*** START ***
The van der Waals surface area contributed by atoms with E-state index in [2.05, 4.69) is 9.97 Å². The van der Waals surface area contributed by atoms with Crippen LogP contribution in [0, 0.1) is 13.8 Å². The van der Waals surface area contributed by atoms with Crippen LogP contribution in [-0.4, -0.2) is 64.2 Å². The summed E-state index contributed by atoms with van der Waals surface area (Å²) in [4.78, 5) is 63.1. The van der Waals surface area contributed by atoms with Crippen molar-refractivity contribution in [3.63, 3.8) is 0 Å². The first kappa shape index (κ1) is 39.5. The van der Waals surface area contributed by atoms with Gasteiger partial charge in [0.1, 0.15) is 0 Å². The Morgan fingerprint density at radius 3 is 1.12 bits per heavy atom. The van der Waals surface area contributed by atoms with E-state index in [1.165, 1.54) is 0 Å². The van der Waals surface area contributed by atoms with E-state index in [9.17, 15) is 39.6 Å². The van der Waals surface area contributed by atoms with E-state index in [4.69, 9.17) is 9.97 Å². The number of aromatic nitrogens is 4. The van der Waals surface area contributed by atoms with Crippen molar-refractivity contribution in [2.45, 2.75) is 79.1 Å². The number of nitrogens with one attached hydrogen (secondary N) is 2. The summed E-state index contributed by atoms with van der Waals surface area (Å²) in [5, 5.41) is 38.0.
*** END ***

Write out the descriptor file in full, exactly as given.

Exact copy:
The van der Waals surface area contributed by atoms with E-state index in [2.05, 4.69) is 9.97 Å². The van der Waals surface area contributed by atoms with Crippen LogP contribution in [0, 0.1) is 13.8 Å². The van der Waals surface area contributed by atoms with Crippen LogP contribution in [-0.4, -0.2) is 64.2 Å². The summed E-state index contributed by atoms with van der Waals surface area (Å²) in [4.78, 5) is 63.1. The van der Waals surface area contributed by atoms with Crippen molar-refractivity contribution in [3.63, 3.8) is 0 Å². The first kappa shape index (κ1) is 39.5. The van der Waals surface area contributed by atoms with Gasteiger partial charge in [0.1, 0.15) is 0 Å². The Morgan fingerprint density at radius 3 is 1.12 bits per heavy atom. The van der Waals surface area contributed by atoms with E-state index in [1.165, 1.54) is 0 Å². The van der Waals surface area contributed by atoms with E-state index in [9.17, 15) is 39.6 Å². The van der Waals surface area contributed by atoms with E-state index in [4.69, 9.17) is 9.97 Å². The number of aromatic nitrogens is 4. The van der Waals surface area contributed by atoms with Crippen molar-refractivity contribution in [2.45, 2.75) is 79.1 Å². The number of nitrogens with one attached hydrogen (secondary N) is 2. The summed E-state index contributed by atoms with van der Waals surface area (Å²) in [5, 5.41) is 38.0.